In choosing a hysterectomy technique in women with benign gynecological conditions without prolapse, there is no doubt that the vaginal route is safest, least invasive, economical, cosmetic, and natural route (Table 3).10 This has the best scientific evidence in its favor and is the route of choice for most women. Unfortunately, however, the vaginal route (though backed by strong evidence) is used in less than 40% of cases instead of the desirable and possible 70–90%.

Table 3. Comparative outcomes of the different types of hysterectomy





Total relief – amenorrhea








Hospital stay








Expertise needed and learning curve












High-risk patients




No. of indications/patients covered




Urinary tract trauma








VH, vaginal hysterectomy; LAVH, laparoscopic assisted vaginal hysterectomy; TLH, total laparoscopic hysterectomy; TAH, total abdominal hysterectomy.
(From Sheth SS. Vaginal or abdominal hysterectomy? In: Sheth SS, Studd JWW, eds. Vaginal Hysterectomy. London: Martin Dunitz, 2002:317)

Teaching institutes which should ideally be pacesetters, unfortunately perform most of the hysterectomies abdominally. Unless senior gynecologists indulge and inculcate the right norms, juniors will never learn. Young gynecologists in teaching hospitals should have someone to emulate and learn the skill from and master the art of performing a VH.

The vaginal orifice is the route provided by nature and surgery for removal of the uterus through a natural orifice is feasible in upto 70–90% of cases. No doubt in 10–30% cases the operator is coaxed to go beyond and that is either towards laparoscopic assistance or in opening the abdomen. Every hysterectomy should be planned primarily by the vaginal route and, unless contraindicated, be performed via the vaginal route.7, 9

In the time of “natural orifice surgery” (NOS), VH is the one of the oldest existing NOS and should be thought of in most of the patients requiring removal of the uterus.

“Our doubts are traitors and make us lose the good, we oft might win by fearing to attempt” by Shakespeare is so true and applicable for all those who do not perform VH in the absence of contraindication and have doubt about succeeding. Gynecologists must come forward and adopt this route in larger numbers than they are doing at present. Flow chart in Figure 9 distinctly shows operative plan to apply in practice.10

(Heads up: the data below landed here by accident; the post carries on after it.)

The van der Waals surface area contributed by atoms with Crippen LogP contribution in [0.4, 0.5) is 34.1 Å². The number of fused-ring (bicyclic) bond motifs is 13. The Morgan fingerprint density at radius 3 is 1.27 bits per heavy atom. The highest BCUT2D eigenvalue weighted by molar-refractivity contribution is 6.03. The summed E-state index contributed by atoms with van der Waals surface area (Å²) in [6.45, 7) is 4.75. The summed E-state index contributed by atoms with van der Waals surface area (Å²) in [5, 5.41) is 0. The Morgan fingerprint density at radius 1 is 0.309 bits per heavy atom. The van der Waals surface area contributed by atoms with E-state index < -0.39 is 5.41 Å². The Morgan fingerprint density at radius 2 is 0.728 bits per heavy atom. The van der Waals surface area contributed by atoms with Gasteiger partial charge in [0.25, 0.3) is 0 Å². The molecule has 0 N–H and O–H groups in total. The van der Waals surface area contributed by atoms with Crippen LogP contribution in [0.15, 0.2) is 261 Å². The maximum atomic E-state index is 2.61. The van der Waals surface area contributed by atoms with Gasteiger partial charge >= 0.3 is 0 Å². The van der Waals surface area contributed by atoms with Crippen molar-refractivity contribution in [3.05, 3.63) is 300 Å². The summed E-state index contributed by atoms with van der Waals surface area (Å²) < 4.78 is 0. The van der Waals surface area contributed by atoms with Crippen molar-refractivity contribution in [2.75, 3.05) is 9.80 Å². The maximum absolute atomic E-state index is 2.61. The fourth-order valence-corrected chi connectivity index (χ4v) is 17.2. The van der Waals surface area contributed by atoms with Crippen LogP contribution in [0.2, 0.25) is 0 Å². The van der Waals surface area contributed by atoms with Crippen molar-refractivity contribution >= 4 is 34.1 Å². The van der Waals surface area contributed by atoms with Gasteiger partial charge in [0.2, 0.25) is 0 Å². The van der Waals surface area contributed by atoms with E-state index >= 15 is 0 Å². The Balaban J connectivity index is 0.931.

Fig. 9. Clinical examination, pelvic sonography finding and assessment under anesthesia. VH, vaginal hysterectomy; CI, contraindication; LAVH, laparoscopic assisted vaginal hysterectomy; TAH, total abdominal hysterectomy; LH, total laparoscopic hysterectomy.*will depend on the experience and inclination/vaginal surgeon. (Taken from Sheth SS. Vaginal or abdominal hysterectomy? In: Sheth SS, Studd JWW, eds. Vaginal Hysterectomy. London: Martin Dunitz, 2002:315)



Nonavailability or nonaccessibility of laparoscope or laparoscopists in 80% of world population, only adds strength to the crystallized scientific evidence that the vaginal route is the least invasive, most safe, and economical form amongst the available routes and techniques of hysterectomy.47 No wonder Jones48 insists on “Encourage the increased use of VH because of low morbidity, rapid postoperative recovery and cost savings”.

For any given indication for hysterectomy, in the absence of any contraindication to undertake VH, the response or reply to the question ‘Which technique for hysterectomy?’ is ‘vaginal’. There is no iota of doubt that only when vaginal hysterectomy is ruled out, all other forms of hysterectomy are second best alternatives.  When VH, LAVH or TLH are ruled out, the gynecologist can open the abdomen, and take out the uterus.

If hysterectomy is possible by all three methods, abdominal, vaginal and laparoscopic, the order of merit in which to choose is vaginal, failing which laparoscopic is the next choice, and failing that the choice is the abdominal route.9